East Region Community Health Nurse Michele Brezniak and Dietitian Shannon Haynes went to a Brooklyn senior housing complex to show residents how to make healthy smoothies and conduct blood pressure screenings. Their presence ended up potentially saving a life. Brezniak and Haynes were at the Salem Village Senior Housing for a new East Region Community Health Initiative called Cardiac Health Snack and Learn on March 18. They were there to teach residents about heart-healthy eating, and show them how to make smoothies and avocado hummus. Brezniak offered blood pressure checks to the attendees throughout the program. As she was getting ready to pack up, Brezniak was approached by a woman who cares for a resident of the complex.
“The aide said the resident wasn’t feeling well and was having trouble with her blood pressure lately but she doesn’t have her own cuff to check at home,” Brezniak said. “They asked if I would go check so I went over to her apartment since she wasn’t very mobile.”
The woman was feeling dizzy and was clammy and cool to the touch. Brezniak took her pressure twice, and both times the systolic number was over 190. “Typically, we recommend anything over 180 seek medical attention immediately,” she said.
The woman was “able to give her cardiologist the results in real time,” Brezniak said. “She had some medication adjustments, and is now feeling better and home recovering.”
Shoshana Merced, resident services coordinator at Salem Village, said, “I am extremely grateful that Michele was here and was able to respond to our resident. We are following up with her on other services that are available and making sure she gets a blood pressure cuff to have at home.”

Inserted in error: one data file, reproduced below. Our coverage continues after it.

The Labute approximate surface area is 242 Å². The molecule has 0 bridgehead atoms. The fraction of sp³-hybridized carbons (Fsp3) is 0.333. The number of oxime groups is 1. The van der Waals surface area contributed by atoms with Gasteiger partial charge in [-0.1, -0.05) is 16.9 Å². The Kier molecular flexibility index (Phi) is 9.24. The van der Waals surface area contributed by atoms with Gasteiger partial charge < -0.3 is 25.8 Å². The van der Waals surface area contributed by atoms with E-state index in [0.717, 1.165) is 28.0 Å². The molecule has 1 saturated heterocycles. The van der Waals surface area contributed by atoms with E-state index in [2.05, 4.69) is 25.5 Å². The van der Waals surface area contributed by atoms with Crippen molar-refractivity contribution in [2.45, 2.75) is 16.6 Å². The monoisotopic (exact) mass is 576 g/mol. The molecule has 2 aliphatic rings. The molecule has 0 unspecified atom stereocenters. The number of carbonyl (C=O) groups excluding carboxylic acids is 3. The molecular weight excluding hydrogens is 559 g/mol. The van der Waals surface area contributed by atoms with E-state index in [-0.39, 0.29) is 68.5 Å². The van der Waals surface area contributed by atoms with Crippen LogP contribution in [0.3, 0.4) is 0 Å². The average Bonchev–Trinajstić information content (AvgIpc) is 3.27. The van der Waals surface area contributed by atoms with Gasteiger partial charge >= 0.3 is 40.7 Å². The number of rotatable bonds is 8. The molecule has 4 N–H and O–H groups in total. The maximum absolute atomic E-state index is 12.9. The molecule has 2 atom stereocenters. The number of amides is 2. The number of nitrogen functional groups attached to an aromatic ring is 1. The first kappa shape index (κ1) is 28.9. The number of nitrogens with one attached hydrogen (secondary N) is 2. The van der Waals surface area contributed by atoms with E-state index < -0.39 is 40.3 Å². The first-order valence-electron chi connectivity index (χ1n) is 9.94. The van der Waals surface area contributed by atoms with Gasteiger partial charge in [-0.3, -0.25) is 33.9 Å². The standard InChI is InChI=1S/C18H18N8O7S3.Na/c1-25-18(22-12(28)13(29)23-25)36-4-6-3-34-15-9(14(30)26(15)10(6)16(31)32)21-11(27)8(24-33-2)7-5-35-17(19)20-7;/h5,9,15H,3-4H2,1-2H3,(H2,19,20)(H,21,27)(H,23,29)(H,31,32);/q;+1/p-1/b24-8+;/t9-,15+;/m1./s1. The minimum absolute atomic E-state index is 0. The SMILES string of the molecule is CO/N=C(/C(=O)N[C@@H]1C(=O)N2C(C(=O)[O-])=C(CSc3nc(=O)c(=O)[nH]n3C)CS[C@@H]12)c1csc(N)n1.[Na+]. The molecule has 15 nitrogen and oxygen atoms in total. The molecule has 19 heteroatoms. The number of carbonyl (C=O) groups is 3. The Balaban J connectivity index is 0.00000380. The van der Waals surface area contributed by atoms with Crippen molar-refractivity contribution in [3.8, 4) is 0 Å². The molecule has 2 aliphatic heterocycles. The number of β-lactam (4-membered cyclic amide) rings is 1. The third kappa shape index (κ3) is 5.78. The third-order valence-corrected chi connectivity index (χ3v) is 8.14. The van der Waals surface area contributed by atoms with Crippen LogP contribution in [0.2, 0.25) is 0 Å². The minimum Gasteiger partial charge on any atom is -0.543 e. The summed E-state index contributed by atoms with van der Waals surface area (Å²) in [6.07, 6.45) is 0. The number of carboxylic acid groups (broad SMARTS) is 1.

Merced said she had reached out to Brezniak looking for programming for their residents. Access Community Action Agency operates Salem Village and three other facilities. The Snack and Learn program will take place at the other locations as well this spring.
“I wanted to bring programs to our residents, who are low income, that would be interesting and beneficial to them,” she said. “But I also want them to know what kinds of services they can access through Hartford HealthCare.”
Brezniak runs pop-up screening clinics at community meal centers in Norwich and Willimantic, and she said she was pleased to create a program along with Haynes that they could bring to residential complexes that offer basic health screening and tips for healthier living.
“We have such a diverse population across the East Region,” she said. “There are underserved people across the region, and we are focused on ensuring equity and access to care. Being able to partner with other organizations, like Access, allows us to go into the communities and give them the tools they need. We can get them what they need and meet them where they are.”
Showing residents how to make a basic smoothie with healthy ingredients, and then ways they can change things up with different fruits and vegetables, nut-based milks, even adding Ensure to up their daily protein, gives them a way to make overall improvements to their diets.
“Food is medicine,” Brezniak said, “especially for aging populations. The more nutrients they get, the better.”